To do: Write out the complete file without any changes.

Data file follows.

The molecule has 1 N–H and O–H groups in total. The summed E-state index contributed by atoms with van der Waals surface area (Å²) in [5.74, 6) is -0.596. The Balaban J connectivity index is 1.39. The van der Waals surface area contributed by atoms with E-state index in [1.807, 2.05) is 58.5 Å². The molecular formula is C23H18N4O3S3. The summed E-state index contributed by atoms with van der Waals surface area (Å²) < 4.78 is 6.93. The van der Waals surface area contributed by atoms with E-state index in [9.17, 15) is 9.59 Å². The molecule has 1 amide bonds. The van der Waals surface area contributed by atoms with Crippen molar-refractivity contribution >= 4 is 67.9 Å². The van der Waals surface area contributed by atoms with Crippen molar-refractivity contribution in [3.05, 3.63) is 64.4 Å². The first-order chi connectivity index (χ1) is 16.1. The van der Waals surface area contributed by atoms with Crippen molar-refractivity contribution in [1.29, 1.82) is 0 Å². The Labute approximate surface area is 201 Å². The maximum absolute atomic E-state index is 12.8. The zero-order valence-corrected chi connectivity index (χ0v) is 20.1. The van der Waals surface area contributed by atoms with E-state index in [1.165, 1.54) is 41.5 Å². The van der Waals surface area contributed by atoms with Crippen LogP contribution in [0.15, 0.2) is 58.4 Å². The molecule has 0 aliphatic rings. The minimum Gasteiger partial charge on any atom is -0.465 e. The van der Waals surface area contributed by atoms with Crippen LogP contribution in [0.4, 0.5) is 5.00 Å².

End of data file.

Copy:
The molecule has 1 N–H and O–H groups in total. The summed E-state index contributed by atoms with van der Waals surface area (Å²) in [5.74, 6) is -0.596. The Balaban J connectivity index is 1.39. The van der Waals surface area contributed by atoms with E-state index in [1.807, 2.05) is 58.5 Å². The molecular formula is C23H18N4O3S3. The summed E-state index contributed by atoms with van der Waals surface area (Å²) < 4.78 is 6.93. The van der Waals surface area contributed by atoms with E-state index in [9.17, 15) is 9.59 Å². The molecule has 1 amide bonds. The van der Waals surface area contributed by atoms with Crippen molar-refractivity contribution >= 4 is 67.9 Å². The van der Waals surface area contributed by atoms with Crippen molar-refractivity contribution in [3.05, 3.63) is 64.4 Å². The first-order chi connectivity index (χ1) is 16.1. The van der Waals surface area contributed by atoms with Crippen molar-refractivity contribution in [1.29, 1.82) is 0 Å². The Labute approximate surface area is 201 Å². The maximum absolute atomic E-state index is 12.8. The zero-order valence-corrected chi connectivity index (χ0v) is 20.1. The van der Waals surface area contributed by atoms with E-state index in [1.165, 1.54) is 41.5 Å². The van der Waals surface area contributed by atoms with Crippen LogP contribution in [0.15, 0.2) is 58.4 Å². The molecule has 0 aliphatic rings. The minimum Gasteiger partial charge on any atom is -0.465 e. The van der Waals surface area contributed by atoms with Crippen LogP contribution in [0.4, 0.5) is 5.00 Å².